All Things Co. exists to curate maker and artisan’s purposed products from all over the world. It is an access point for the community to shop for quality goods while being educated in major world issues such as hunger, sickness, the water crisis, etc. It is a place for families to gain perspective and choose to make an impact. All Things Co. will give a portion of all proceeds to help bring change in both domestic and foreign matters, operating from faith, hope and love.

Our website is: www.allthingsco.us
Hours: Tuesday – Saturday 9am-5pm

Carnivore Meat Company

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Full service butcher shop offering fresh meats cut daily as well as South African biltong, a wide variety of beef jerky, salamis and house-made sausages.                   Ste. 12F – Located at the North East side of the Factory…just below the Little Brick Theater
Tel: (615) 614-3134 Fax: (615) 807-3808
Email: info@carnivoremeatco.com
www.carnivoremeatco.com

Hours:
Monday thru Friday: 10:00am to 6:00pm
Saturday: 9:00am – 2:00pm
Sunday: Closed

Live Events at the Factory

Concerts. Conferences. Film. Live theatre—The Factory at Franklin continues to hold the esteemed honor of playing host to a variety of phenomenal Middle Tennessee cultural events. Events that are so tailor-made for Williamson County, they must be experienced to be believed. If you’re looking for one-of-a-kind Southern art, culture, and music, you can rest easy knowing you’ve come to the right place.

 

With the newly renovated, Little Brick Theater, you can view independent and culturally significant film, and improve comedy all from the comfort of an art-house style theatre. Or maybe you’re interested in checking out some music? Liberty Hall hosts Music City Roots, a live-stream Americana music show, and the ever-darling Jameson Theatre’s creative series (put on by Studio Tenn) showcases pivotal productions that are not to be missed.

 

Interested in checking out an array of local Southern artistic talent? Our lovely tenant, City Farmhouse, will host two pop-up shows this year featuring a variety of vendors, including a very special guest vendor, Sheryl Crow! Everything from the annual Franklin Wine Festival to a regularly recurring pop-up fair is born and bred here at The Factory. All that’s missing is you…

 

Upcoming Events

 

6/22                Music City Roots Showcase

6/24                Music City Roots Showcase

6/26                Fan Fest Presents: A Night’s Watch: A Game of Thrones Season 6 Finale Party. Free Admission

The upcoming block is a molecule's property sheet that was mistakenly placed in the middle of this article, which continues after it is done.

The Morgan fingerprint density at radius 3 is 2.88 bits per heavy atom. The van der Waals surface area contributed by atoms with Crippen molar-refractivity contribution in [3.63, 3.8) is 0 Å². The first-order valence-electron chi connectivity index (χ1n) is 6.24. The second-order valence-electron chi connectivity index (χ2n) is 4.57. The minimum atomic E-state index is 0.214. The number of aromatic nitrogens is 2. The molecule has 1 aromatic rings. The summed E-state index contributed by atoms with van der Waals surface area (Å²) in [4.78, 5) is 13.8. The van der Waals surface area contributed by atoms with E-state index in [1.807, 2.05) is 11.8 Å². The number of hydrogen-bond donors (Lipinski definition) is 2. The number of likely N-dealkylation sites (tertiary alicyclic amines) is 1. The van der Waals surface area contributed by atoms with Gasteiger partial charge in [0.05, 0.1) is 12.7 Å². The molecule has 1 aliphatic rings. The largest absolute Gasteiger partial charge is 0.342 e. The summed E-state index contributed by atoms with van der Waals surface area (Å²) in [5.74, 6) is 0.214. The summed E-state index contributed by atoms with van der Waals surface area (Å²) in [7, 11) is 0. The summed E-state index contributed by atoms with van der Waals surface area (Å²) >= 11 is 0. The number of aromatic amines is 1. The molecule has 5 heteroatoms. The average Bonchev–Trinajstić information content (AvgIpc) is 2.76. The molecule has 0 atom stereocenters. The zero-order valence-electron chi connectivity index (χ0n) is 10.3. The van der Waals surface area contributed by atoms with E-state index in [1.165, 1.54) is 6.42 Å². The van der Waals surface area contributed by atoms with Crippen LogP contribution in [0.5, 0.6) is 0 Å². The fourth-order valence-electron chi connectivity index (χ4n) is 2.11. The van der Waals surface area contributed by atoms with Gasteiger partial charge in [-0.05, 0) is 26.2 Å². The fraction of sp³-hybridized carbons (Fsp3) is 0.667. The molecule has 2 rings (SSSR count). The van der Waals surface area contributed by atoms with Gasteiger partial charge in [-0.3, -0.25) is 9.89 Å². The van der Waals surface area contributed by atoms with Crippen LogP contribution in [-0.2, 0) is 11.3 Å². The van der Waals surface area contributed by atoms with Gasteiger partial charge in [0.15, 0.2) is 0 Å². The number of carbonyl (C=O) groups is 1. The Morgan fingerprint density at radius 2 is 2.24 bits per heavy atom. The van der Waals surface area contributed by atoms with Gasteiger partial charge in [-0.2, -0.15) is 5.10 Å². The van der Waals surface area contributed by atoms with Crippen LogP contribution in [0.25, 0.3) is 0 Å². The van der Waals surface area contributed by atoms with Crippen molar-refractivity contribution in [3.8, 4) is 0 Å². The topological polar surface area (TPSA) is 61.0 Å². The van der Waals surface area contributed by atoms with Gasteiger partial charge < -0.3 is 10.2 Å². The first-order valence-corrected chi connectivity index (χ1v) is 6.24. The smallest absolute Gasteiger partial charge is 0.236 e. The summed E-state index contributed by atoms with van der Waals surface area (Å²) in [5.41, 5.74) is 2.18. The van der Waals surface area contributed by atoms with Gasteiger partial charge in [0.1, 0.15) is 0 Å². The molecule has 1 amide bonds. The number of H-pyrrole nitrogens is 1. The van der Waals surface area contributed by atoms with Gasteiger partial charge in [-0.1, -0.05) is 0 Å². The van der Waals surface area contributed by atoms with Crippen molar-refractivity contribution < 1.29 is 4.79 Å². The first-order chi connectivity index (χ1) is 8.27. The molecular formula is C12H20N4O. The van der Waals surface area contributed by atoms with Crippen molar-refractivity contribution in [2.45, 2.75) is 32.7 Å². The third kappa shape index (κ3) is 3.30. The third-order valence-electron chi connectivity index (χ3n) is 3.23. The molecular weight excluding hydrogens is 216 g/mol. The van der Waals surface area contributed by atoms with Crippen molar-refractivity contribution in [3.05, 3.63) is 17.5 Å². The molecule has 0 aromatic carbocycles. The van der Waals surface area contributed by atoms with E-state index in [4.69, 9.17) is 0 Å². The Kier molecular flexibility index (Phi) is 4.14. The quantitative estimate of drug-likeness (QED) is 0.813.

7/9                  BBQ, Brews & Bands Festival

7/23                Italian Car Club Event

7/30                German Car Club Event

9/8-10             Kinekt Conference—digital media and technology

9/9-11             Art Paired (art2wear)—upscale event combining fine art and fashion

10/1                Toymania—vintage toy and comic show

10/2                Antique Automobile Club Car Show/Battlefield

10/14-15         City Farmhouse Pop Up Fair

10/21              Franklin Wine Festival—campus wide event

10/29              Off the Record Fashion Show

11/3-13           Studio Tenn presenting “Battle of Franklin”

Saturday at The Factory: A Love Story

It’s true what they say: the world is full of magic if you open the window wide enough and look for it. If you venture down the road and see what’s really there. It was a beautiful spring Saturday. I wanted to unearth something unexpected; to brush dust off a precious gem and hold it up to the light. I knew somewhere close this dream could be a reality, all warmth and sugar and creative action. Let’s just get going, I thought. Let’s just get gone. What I found when I entered The Factory at Franklin was nothing short of this—a place of comfort, of community, the triumphant heartbeat of local food, folk, and art that I’d been searching for, for a long, long time.

The day began early. What surprises would be in store? I made my way through the rolling hills and horses of Williamson County to The Factory at Franklin for the very first time. Parking was much easier than I expected, as there has been buzz about this spot for quite some time, and as soon as I found a spot the familiar smell of coffee brewing lured me right inside the doors of Honest Coffee Roasters.

Now, I am by all intensive purposes a coffee snob. I humbly admit it. After years and years of staying up late finishing grant proposals or writing the last myriad details of a manuscript, I take my coffee very, very seriously; and let me tell y’all, Honest Coffee Roasters has the good stuff, the real stuff. Real, real good in every way. It was a hot day, so I decided to grab a cold brew. That first sip? Heavenly. My sleepiness let out a long, withdrawing roar and the day had officially begun. I knew I wanted to get a good look at the entire Factory, so I waltzed out and down the hall towards Five Daughters Bakery. After all, as every true southern woman knows, the most sacred meal of the day has always been breakfast.

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There was a small line at Five Daughters, and in hindsight, I can see why. Crisp and sweet and flaky, this doughnut was one of the tastiest treats I’d eaten in years. I had about 30 minutes to kill before my friend and her son were meeting me to explore, so I decided on the blackberry lychee 100 layer doughnut (I’m an adventurous eater), and went to sit comfortably in the open-warehouse seating area. Lush leather couches, a tall glass ceiling, exposed beams, a chandelier… It was everything my little heart desired, and with my favorite breakfast treats to boot!